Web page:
This entire process is highly efficient and these Chlorosomes have the longest exciton diffusion lengths of currently known pigments at room temperature. We are interested in understanding how this efficiency can be related to the microscopic and macroscopic properties of these aggregates. To this end we are developing on one side, a mixed quantum classical model (Molecular dynamics simulations coupled to electronic structure methods) and on the other, a classical electromagnetic model (in collaboration with the Mosallaei group at Northeastern University) coupled to ab-initio determination of molecule specific parameters for the Chlorosome rod elements.

The Fenna Matthews Olson Complex

Recently, we have employed a mixed molecular dynamics / quantum mechanics approach to study the Fenna Matthews Olson complex, a photosynthetic protein complex found in green sulphur bacteria living at the bottom of the ocean. This complex is located in the cell at the interface between the Chlorosome and the reaction center and functions as a funnel transferring energy efficiently from the Chlorosome to the reaction center.

These simulations reproduced the experimentally observed long-lived coherences as well as the absorption, linear and circular dichroism spectra without the need to introduce any ad-hoc parameters such as reorganization energy.

Quantum Process Tomography to Probe Excitonic and Vibrational Coherences
Molecular aggregates may sustain long lived excitonic coherences, which can be relevant for natural and artificial energy transfer processes. Hence, quantum effects might be important. In order to fully characterize these systems quantum mechanically, we need quantum tomographic protocols. We developed Quantum Process Tomography (QPT) as a quantum information processing tool to fully characterize few-chromophore arrays by exploiting nonlinear spectroscopy based on the photon-echo and pump-probe techniques. Using this technique we will be able to distinguish between vibrational and electronic coherences and understand which of these are actually observed in 2D spectra.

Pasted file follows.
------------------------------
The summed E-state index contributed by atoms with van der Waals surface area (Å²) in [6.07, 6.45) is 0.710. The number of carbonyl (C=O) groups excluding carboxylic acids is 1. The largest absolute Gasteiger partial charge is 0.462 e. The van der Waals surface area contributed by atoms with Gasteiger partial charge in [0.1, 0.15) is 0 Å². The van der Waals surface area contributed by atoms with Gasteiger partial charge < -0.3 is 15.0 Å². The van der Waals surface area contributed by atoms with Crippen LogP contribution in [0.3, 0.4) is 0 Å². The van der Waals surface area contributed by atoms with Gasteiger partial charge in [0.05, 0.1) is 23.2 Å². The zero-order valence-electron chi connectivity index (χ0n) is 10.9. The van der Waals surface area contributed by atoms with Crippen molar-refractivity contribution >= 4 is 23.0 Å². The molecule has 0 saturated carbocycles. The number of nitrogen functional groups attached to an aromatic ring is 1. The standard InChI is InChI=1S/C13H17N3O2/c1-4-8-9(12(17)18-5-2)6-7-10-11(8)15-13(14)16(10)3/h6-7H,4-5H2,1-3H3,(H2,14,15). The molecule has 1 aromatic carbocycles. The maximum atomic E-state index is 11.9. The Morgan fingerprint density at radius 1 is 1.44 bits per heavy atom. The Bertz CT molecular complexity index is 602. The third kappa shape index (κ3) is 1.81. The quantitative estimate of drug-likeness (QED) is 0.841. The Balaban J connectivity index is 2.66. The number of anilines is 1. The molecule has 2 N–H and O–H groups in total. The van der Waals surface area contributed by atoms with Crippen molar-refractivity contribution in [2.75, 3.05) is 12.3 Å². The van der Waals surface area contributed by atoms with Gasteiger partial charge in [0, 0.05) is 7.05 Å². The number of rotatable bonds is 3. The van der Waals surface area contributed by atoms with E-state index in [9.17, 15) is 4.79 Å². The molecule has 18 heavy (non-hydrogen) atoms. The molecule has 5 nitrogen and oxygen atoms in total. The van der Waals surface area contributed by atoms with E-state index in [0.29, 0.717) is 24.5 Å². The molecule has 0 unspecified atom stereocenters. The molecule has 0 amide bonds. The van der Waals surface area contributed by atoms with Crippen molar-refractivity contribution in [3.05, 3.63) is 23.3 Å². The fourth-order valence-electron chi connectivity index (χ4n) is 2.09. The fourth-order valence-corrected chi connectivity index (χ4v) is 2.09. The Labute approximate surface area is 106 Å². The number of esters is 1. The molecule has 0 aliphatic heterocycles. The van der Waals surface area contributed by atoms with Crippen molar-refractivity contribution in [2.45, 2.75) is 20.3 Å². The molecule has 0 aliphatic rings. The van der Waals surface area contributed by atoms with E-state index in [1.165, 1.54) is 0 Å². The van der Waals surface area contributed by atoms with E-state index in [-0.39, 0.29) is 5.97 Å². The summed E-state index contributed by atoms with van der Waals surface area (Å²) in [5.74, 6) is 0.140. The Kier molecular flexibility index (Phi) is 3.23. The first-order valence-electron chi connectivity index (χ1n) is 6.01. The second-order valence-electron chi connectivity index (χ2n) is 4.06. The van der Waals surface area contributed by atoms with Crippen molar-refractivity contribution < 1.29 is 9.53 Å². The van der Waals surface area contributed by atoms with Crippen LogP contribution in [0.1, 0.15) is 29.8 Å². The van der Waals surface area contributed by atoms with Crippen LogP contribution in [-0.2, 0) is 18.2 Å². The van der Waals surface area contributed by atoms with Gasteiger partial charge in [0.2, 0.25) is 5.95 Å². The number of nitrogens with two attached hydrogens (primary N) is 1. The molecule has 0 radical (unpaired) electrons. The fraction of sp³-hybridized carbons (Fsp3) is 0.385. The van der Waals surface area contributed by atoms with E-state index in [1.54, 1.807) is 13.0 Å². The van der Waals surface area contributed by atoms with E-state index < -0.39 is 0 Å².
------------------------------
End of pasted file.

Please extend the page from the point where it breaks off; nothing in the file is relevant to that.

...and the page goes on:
The following scheme describes how quantum process tomography works:

The following picture illustrates a system which can be studied with quantum process tomography:

2D Spectroscopy as a Tool to Probe Excitonically Coupled Chromophores
In collaboration with the group of Andrew Marcus (University of Oregon), we have developed a novel non-linear optical approach based on fluorescence to resolve structural/conformational details of excitonically coupled chromophores. One of the unique advantages of this approach is the possibility of extending the technique towards single-molecule studies. For example, one could follow the energy transfer dynamics of isolated clusters of quantum dot arrays, toward the design of better excitonic-based devices. A schematic of the experimental set up can be seen in the following figure:

Representative Publications
  1. Masoud Mohseni, Patrick Rebentrost, Seth Lloyd, and Alán Aspuru-Guzik. Environment-assisted Quantum Walks in Photosynthetic Energy Transfer. The Journal of Chemical Physics 129 (November 6, 2008): 174106.
  2. Patrick Rebentrost, Masoud Mohseni, Ivan Kassal, Seth Lloyd, and Alán Aspuru-Guzik. Environment-assisted Quantum Transport. New Journal of Physics 11 (March 3, 2009): 033003.
  3. Joel Yuen-Zhou, Jacob J. Krich, Masoud Mohseni, and Alán Aspuru-Guzik. Quantum State and Process Tomography of Energy Transfer Systems via Ultrafast Spectroscopy. Proceedings of the National Academy of Sciences 108, no. 43 (October 12, 2011): 17615–17620.
  4. Geoffrey A. Lott, Alejandro Perdomo-Ortiz, James K. Utterback, Julia R. Widom, Alán Aspuru-Guzik, and Andrew H. Marcus. Conformation of Self-assembled Porphyrin Dimers in Liposome Vesicles by Phase-modulation 2D Fluorescence Spectroscopy. Proceedings of the National Academy of Sciences 108, no. 40 (September 22, 2011): 16521–16526.
  5. Sangwoo Shim, Patrick Rebentrost, Stéphanie Valleau, and Alán Aspuru-Guzik. Atomistic Study of the Long-Lived Quantum Coherences in the Fenna-Matthews-Olson Complex. Biophysical Journal 102, no. 3 (February 2012): 649–660.